• U.S. Pat. No. 3,455,137 An exemplary form of cooling for a piercing mandrel is described in U.S. Pat. No. 3,455,137.
  • the piercing mandrel has provided therein a tube which delivers cooling fluid along the length of the piercing mandrel in an attempt to keep the piercing mandrel at a temperature which does not result in lose of hardness, so as to maintain dimensional stability of the piercing mandrel and hence the uniform extruded tube.
  • the thin wall design however, of the piercing mandrel of this U.S. patent does not provide sufficient structural integrity so that during an extrusion shift, the mandrel tip begins to warp, resulting in scrap product.
  • Replaceable tips have been provided for piercing mandrels, such as described in U.S. Pat. No. 3,580,037. Cooling is provided to the piercing mandrel tip to again achieve dimensional stability for the piercing mandrel tip. However, the cooling for the tip is similar to that provided in respect of U.S. Pat. No. 3,455,137.
  • the piercing mandrel has a pointed end, so that in the area where the tube is extruded off of the end of the piercing mandrel, there is a complete lack of cooling so that the replaceable tip can loose its temper and warp in the area where the replaceable tip is threaded on the adaptor of the stem of the piercing mandrel.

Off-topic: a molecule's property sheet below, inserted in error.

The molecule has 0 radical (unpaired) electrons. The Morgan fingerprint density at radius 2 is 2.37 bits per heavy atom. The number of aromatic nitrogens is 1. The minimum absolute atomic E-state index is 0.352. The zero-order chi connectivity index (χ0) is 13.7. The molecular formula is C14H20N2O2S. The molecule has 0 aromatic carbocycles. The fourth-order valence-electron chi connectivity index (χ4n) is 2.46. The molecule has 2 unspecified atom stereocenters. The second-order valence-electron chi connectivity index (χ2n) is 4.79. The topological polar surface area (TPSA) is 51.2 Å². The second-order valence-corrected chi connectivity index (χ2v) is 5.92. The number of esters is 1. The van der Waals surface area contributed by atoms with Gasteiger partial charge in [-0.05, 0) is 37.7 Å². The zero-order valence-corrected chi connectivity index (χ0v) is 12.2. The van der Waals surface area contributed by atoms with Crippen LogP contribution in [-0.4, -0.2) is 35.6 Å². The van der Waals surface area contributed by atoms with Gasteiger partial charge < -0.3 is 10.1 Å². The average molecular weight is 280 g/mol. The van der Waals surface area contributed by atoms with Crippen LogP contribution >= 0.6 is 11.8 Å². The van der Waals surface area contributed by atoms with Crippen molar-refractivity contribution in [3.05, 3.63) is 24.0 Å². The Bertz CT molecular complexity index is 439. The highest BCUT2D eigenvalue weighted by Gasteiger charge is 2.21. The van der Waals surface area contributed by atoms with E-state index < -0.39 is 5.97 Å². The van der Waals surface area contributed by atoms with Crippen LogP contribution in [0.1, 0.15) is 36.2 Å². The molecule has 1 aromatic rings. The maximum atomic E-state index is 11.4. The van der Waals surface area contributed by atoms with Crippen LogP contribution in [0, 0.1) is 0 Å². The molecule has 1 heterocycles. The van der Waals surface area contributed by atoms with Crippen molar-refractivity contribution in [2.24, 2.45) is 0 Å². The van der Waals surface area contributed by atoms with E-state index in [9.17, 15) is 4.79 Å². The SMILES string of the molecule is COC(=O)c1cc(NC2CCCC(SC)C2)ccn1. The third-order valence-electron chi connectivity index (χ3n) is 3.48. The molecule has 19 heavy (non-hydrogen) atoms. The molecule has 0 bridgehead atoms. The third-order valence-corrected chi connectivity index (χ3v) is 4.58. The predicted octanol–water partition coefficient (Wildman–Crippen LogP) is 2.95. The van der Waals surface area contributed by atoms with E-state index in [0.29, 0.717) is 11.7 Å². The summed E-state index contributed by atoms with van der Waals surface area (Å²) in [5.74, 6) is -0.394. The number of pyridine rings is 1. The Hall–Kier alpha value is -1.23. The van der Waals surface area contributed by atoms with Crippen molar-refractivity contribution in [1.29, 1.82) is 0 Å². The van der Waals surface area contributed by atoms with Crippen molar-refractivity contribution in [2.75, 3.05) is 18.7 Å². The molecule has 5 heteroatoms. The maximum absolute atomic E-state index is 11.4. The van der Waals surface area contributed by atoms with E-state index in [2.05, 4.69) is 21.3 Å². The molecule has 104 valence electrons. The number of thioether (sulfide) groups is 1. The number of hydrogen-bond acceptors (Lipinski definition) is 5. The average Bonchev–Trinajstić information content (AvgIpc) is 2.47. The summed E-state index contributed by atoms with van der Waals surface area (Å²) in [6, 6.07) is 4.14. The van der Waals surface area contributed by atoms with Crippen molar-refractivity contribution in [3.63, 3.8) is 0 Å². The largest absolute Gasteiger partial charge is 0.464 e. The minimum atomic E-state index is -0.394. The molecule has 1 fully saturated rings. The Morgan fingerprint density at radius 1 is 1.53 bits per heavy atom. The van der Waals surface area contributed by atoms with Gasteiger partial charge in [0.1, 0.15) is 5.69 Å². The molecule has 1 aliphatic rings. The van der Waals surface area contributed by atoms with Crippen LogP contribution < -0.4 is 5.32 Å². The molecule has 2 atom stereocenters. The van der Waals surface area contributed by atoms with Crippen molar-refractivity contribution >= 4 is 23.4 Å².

• the adaptor is connected to the stem by a pin which results in a point of weakness particularly in view of the adapter being exposed between the tip and the stem. The adapter can warp due to excessive heating.
  • U.S. Pat. No. 3,315,515 describes a reeler plug which is used at the piercing station of a seamless tube mill to form tubing by use of reeler rolls which form the metal over the mandrel bar into a tube.
  • the skewed working rolls of the wheeler stand engage the work piece, where the work piece is rotated and fed forwardly over the plug 14 and on to the mandrel which itself may be rotated in the continuous formation of tube.
  • This method of forming tubing is quite different from the extrusion of tubing.
  • the reeler plug has to withstand the compression forces of the reeler rolls, while at the same time, effect cooling of the reeler plug.
  • a spiral rib is used within the reeler plug to support the exterior of the plug on an inner cylindrical support of the mandrel. Cooling water as introduced to the reeler plug from the interior of the mandrel flows in a spiral manner rearwardly of the plug and returned through the mandrel.